It will be extremely interesting to see which story concerning Pagourtizis will come out as the dominant narrative during his trial, especially when one bears in mind recent high profile judgments concerning other violent acts against women. For me, I see parallels between the family’s account of Pagourtizis and the stories told about convicted rapist, Brock Turner. Throughout his trial in 2016, the court heard about Turner’s accomplishments as a student athlete- at one point a projected future Olympian- at Stanford University, and the great promise his future holds. His father implored the judge for leniency, claiming that his son is “not violent” and arguing that punishment was a “steep price to pay for 20 minutes of action out of his 20 plus years of life”, and yet again this narrative speaks nothing towards the actions that he committed. This is only solidified through the statement Turner he himself made, stating: “I want to show people that one night of drinking can ruin a life”, in which he solely refers to his own- rather than the life of the woman he raped behind a dumpster whilst unconscious. This takes us to the competing story heard throughout the proceedings: the story in which Turner had inflicted a great deal emotional and physical distress through committing the inherently violent act of rape. This counter narrative was primarily told through his victim’s story, where she recounting the effects of his actions: “My independence, natural joy, gentleness, and steady lifestyle I had been enjoying became distorted beyond recognition.

Horrifyingly Judge Aaron Persky argued that “A prison sentence would have a severe impact on him…I think he will not be a danger to others” – sentencing him to six months in county jail, though in actuality he only served three. The Guardian reported that Turner’s age and his lack of previous criminal history were the primary reasons behind Persky’s insultingly lenient sentence, signalling, as Edwards accurately describes a “once-promising” narrative taking precedence in the case. This form of prioritizing of stories isn’t knew- when CNN covered the Steubenville Rape Case in 2013, where two student football players were found guilty of raping a fellow 16 year old and photographing and documenting the incident on social media- the coverage mostly concerned how the sentencing has affected the lives of “two young men that had such promising futures”.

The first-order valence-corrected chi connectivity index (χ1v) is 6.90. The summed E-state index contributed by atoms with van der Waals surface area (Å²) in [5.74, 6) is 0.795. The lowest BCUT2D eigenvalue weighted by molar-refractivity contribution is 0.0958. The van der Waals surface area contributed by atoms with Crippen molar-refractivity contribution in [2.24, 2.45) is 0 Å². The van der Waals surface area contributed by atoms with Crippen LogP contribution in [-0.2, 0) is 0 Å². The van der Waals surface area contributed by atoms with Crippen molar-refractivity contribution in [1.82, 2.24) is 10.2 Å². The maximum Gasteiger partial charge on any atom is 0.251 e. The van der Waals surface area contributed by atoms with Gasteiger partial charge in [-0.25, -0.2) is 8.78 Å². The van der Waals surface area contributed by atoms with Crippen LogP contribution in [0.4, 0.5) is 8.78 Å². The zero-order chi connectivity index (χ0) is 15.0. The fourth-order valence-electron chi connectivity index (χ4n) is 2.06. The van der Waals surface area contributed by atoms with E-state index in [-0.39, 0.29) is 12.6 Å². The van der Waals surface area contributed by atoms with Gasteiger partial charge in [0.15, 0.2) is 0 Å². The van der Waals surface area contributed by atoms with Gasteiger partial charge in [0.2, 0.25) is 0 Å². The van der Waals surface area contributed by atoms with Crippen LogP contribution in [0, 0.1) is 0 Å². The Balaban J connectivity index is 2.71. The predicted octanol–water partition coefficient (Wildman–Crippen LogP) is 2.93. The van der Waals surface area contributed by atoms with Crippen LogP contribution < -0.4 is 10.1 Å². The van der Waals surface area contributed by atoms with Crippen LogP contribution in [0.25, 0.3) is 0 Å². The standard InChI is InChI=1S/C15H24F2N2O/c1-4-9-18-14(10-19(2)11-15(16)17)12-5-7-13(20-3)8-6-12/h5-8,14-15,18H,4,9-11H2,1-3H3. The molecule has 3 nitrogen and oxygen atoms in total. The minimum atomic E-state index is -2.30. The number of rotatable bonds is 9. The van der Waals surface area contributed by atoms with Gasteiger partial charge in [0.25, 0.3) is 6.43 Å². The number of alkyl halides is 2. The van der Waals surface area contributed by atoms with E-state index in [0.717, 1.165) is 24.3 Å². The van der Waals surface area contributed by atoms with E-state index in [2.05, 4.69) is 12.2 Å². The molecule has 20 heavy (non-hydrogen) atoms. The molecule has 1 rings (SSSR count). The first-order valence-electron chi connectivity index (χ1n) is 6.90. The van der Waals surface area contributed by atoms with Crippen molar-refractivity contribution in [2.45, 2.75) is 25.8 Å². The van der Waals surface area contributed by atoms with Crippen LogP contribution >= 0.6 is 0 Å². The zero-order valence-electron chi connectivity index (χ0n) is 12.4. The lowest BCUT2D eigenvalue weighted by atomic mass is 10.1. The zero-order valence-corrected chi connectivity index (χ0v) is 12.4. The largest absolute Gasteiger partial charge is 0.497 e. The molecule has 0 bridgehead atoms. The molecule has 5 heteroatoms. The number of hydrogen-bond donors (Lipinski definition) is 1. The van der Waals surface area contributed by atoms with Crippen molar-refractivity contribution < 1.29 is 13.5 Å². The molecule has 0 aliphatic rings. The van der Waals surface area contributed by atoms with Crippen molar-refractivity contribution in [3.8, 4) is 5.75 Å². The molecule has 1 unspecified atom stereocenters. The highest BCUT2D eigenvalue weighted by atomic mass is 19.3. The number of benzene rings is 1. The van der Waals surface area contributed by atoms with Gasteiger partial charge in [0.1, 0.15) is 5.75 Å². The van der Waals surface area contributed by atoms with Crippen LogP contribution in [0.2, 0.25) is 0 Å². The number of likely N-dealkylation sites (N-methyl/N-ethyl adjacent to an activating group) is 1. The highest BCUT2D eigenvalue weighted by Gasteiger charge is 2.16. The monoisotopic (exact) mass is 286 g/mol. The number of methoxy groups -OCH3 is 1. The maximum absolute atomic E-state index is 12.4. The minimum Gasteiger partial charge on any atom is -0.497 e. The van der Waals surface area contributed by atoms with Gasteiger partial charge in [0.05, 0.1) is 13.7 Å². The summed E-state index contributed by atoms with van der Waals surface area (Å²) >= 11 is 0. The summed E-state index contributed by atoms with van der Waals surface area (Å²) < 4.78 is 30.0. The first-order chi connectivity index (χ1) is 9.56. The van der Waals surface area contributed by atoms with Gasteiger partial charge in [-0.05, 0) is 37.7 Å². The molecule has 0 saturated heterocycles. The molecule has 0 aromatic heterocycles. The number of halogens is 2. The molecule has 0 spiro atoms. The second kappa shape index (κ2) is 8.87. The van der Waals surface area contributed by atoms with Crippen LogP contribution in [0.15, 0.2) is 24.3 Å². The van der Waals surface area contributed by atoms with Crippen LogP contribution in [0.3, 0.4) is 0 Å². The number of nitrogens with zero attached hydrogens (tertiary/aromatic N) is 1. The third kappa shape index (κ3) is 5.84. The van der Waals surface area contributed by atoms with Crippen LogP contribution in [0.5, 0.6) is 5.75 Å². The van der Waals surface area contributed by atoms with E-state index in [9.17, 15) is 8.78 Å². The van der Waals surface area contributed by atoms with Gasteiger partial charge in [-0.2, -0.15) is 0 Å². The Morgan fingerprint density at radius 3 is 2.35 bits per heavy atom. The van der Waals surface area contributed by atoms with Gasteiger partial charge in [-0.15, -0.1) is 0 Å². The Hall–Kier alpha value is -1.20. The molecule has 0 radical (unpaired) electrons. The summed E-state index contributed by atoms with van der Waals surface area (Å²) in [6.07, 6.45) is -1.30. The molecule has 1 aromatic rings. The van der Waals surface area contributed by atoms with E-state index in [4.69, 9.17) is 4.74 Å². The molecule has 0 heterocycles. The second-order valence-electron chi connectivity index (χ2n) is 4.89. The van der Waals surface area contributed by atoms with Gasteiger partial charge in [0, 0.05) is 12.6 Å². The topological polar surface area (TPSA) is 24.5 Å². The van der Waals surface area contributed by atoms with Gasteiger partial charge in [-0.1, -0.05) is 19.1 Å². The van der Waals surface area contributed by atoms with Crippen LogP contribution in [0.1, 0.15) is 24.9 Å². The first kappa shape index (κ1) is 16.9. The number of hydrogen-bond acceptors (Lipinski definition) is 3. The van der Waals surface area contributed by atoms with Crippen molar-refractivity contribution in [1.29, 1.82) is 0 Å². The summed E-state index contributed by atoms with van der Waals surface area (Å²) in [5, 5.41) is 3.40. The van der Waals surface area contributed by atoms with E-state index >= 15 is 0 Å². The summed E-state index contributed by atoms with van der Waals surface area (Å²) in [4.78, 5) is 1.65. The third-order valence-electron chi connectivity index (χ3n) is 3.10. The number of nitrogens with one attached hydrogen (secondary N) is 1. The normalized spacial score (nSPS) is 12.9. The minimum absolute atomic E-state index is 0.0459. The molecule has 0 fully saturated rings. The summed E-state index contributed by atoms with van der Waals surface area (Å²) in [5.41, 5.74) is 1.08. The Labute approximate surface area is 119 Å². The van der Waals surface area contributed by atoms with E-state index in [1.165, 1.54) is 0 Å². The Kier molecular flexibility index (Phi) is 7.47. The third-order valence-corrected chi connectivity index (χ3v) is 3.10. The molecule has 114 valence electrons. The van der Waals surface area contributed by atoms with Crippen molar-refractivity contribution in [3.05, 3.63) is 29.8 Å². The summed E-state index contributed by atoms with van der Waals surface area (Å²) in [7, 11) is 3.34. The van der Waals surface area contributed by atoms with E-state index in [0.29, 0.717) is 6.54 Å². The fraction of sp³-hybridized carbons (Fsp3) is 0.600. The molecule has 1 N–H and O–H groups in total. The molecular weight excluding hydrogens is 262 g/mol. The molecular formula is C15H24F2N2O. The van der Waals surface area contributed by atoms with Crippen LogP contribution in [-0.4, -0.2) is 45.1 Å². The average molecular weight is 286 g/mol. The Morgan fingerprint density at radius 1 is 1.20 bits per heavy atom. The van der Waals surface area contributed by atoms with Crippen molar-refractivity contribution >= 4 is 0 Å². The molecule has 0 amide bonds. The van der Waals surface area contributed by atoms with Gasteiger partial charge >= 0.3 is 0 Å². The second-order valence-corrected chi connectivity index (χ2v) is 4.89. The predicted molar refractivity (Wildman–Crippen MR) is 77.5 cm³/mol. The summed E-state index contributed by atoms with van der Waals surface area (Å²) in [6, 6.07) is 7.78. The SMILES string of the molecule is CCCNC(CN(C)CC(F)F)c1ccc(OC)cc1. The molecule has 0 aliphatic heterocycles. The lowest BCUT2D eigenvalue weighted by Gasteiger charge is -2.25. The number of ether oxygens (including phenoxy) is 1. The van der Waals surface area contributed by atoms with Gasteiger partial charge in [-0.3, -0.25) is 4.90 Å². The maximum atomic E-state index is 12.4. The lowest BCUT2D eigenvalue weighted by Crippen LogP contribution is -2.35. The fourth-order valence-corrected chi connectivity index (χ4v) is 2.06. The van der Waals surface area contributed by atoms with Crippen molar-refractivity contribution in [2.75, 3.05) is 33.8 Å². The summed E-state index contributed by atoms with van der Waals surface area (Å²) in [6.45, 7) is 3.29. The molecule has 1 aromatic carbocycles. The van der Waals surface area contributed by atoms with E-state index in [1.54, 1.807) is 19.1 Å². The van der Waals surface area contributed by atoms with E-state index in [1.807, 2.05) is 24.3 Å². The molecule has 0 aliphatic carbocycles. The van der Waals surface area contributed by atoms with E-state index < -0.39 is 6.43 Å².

Competing narratives and stories within a trial are an inherent part of the legal process; testimonies are presented to judges and juries in a supposed ‘fact-finding’ mission to establish what actually happened. Yet storytelling can be seen as invaluable rhetorical technique to help persuade these key players of motive, and consequently guilt. Inevitably one story will become dominant, and in recent years it would appear that the ‘once promising’ narrative takes precedence in trials of gendered violence. I am hopeful Dimitrios Pagouritiz can signal a turning point, where a counter-narrative is just as compelling, and the stories of the victims of such acts of violence can be better heard. Acknowledging that many stories are told at trial can open up the space to question which stories win, and why.